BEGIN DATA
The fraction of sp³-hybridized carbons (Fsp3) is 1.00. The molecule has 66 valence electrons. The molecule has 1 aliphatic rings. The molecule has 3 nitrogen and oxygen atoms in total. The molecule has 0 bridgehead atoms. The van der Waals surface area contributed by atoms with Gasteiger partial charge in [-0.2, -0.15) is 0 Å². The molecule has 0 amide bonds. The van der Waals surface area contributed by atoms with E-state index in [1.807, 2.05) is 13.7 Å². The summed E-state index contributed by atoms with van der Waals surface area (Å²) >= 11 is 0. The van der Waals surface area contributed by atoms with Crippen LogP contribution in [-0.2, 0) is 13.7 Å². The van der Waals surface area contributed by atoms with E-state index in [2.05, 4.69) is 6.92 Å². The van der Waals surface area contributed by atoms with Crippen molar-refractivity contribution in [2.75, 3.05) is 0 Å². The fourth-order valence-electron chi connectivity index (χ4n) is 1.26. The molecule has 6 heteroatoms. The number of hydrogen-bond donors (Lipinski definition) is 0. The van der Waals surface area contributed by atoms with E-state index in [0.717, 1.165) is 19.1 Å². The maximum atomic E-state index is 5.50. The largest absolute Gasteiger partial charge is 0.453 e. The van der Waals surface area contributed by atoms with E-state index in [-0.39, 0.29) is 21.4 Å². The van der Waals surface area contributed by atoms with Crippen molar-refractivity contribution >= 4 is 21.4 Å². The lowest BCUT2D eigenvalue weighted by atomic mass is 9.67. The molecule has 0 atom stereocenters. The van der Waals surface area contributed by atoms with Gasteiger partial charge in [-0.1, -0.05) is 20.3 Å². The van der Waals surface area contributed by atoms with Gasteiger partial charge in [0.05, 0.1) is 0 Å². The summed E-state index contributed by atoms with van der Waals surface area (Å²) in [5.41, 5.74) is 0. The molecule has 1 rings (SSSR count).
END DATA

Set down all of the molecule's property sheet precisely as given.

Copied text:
The fraction of sp³-hybridized carbons (Fsp3) is 1.00. The molecule has 66 valence electrons. The molecule has 1 aliphatic rings. The molecule has 3 nitrogen and oxygen atoms in total. The molecule has 0 bridgehead atoms. The van der Waals surface area contributed by atoms with Gasteiger partial charge in [-0.2, -0.15) is 0 Å². The molecule has 0 amide bonds. The van der Waals surface area contributed by atoms with E-state index in [1.807, 2.05) is 13.7 Å². The summed E-state index contributed by atoms with van der Waals surface area (Å²) >= 11 is 0. The van der Waals surface area contributed by atoms with Crippen LogP contribution in [-0.2, 0) is 13.7 Å². The van der Waals surface area contributed by atoms with E-state index in [2.05, 4.69) is 6.92 Å². The van der Waals surface area contributed by atoms with Crippen molar-refractivity contribution in [2.75, 3.05) is 0 Å². The fourth-order valence-electron chi connectivity index (χ4n) is 1.26. The molecule has 6 heteroatoms. The number of hydrogen-bond donors (Lipinski definition) is 0. The van der Waals surface area contributed by atoms with E-state index in [0.717, 1.165) is 19.1 Å². The maximum atomic E-state index is 5.50. The largest absolute Gasteiger partial charge is 0.453 e. The van der Waals surface area contributed by atoms with E-state index in [-0.39, 0.29) is 21.4 Å². The van der Waals surface area contributed by atoms with Crippen molar-refractivity contribution >= 4 is 21.4 Å². The lowest BCUT2D eigenvalue weighted by atomic mass is 9.67. The molecule has 0 atom stereocenters. The van der Waals surface area contributed by atoms with Gasteiger partial charge in [-0.1, -0.05) is 20.3 Å². The van der Waals surface area contributed by atoms with Gasteiger partial charge in [0.05, 0.1) is 0 Å². The summed E-state index contributed by atoms with van der Waals surface area (Å²) in [5.41, 5.74) is 0. The molecule has 1 rings (SSSR count).